Many emo bands – or at least quasi-emo bands such as Shout Out Louds – have taken a lot of heat for being whiners, often understandably so. Yet, when emo is done right, it will cause tears to flow (see Sunny Day Real Estate‘s trend-setting 1994 release Diary, for example).
On Howl Howl Gaff Gaff, even a lament that “everyone’s got someone but I got no one…to tell me what I look like when I stumble), doesn’t make me think “what a wuss,” but instead I am reminded of those times of my own loneliness and confusion – the same that everyone experiences, I guess. It’s just honest. And when singer Adam Olenious tells us that somehow his “heart beats faster” then those encroaching fears that are like a “train in his head,” you realise that underlying all that melancholy is a lot of hope.
Howl Howl Gaff Gaff is actually a compilation of sorts, with some songs taken both from an earlier EP as well as an album released only in Europe (confusingly with the same title). Thus, this release benefits from what may or may not be an unusual concentration of excellent songwriting. We’ll see. In any event, this is a must-have CD.
After the relatively straightforward pop gem, opener The Comeback is the group’s one minor hit thus far in their career, Very Loud. The driving snare drum and guitar-plucking intro belie the anguished but beautiful crooning that kicks in. Like Robert Smith at his best, this guy is not afraid to put it all on the table, even when a love is clearly slipping away (“Little by little your gonna hear me cry, hear me cry why-y-y-y-y?”). In fact, at one point Olenious almost literally breaks down bawling, and it all seems perfectly natural.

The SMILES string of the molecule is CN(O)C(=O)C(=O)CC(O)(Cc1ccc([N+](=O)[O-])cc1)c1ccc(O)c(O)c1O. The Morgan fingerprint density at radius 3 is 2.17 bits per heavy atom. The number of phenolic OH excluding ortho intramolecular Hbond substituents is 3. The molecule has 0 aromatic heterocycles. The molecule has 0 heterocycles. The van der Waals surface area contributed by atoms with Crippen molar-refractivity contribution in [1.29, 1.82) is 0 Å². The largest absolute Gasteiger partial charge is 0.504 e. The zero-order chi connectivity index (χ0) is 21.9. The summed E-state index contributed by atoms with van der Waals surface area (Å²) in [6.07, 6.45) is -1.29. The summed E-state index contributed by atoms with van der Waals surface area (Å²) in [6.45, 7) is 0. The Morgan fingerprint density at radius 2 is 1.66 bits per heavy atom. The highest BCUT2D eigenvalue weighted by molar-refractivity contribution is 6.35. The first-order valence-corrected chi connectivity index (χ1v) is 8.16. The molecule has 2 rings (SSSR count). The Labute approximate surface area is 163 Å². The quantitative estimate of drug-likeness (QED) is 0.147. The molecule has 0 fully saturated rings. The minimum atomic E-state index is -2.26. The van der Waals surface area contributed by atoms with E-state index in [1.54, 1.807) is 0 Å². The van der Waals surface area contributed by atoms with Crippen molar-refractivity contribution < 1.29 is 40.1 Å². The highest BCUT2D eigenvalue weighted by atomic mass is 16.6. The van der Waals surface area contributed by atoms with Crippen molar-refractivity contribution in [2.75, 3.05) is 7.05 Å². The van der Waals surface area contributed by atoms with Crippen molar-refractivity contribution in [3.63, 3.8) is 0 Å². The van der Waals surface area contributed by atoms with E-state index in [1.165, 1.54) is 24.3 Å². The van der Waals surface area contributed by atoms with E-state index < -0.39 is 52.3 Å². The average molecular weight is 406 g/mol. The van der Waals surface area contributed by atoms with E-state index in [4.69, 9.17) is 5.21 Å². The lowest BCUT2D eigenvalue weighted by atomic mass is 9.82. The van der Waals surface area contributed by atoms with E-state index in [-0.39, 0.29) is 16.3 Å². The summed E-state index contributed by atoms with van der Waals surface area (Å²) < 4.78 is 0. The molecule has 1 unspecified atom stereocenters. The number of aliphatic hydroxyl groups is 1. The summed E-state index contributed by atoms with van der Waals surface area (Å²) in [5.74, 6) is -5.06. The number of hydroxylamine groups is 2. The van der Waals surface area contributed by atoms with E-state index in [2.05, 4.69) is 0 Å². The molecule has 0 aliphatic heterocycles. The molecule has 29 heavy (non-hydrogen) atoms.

Very Loud then segues perfectly into the opening strings of the beautifully arranged Oh, Sweetheart. Together these two songs are about as sublime as any one-two punch I have heard all year.
The rest of this album is surprisingly rocky. Several songs are driven by tight, post-Strokes guitar lines (100 Degrees, Shut Your Eyes, Hurry Up Let’s Go), yet, with the addition of Cars-like keyboards and even the occasional bells, chimes or flute, even these songs are done with a certain sweetness.
If Howl Howl Gaff Gaff is an indicator of things to come, Shout Out Louds could be a sort of emo-Cure for the new millennium – and nothing would make me happier.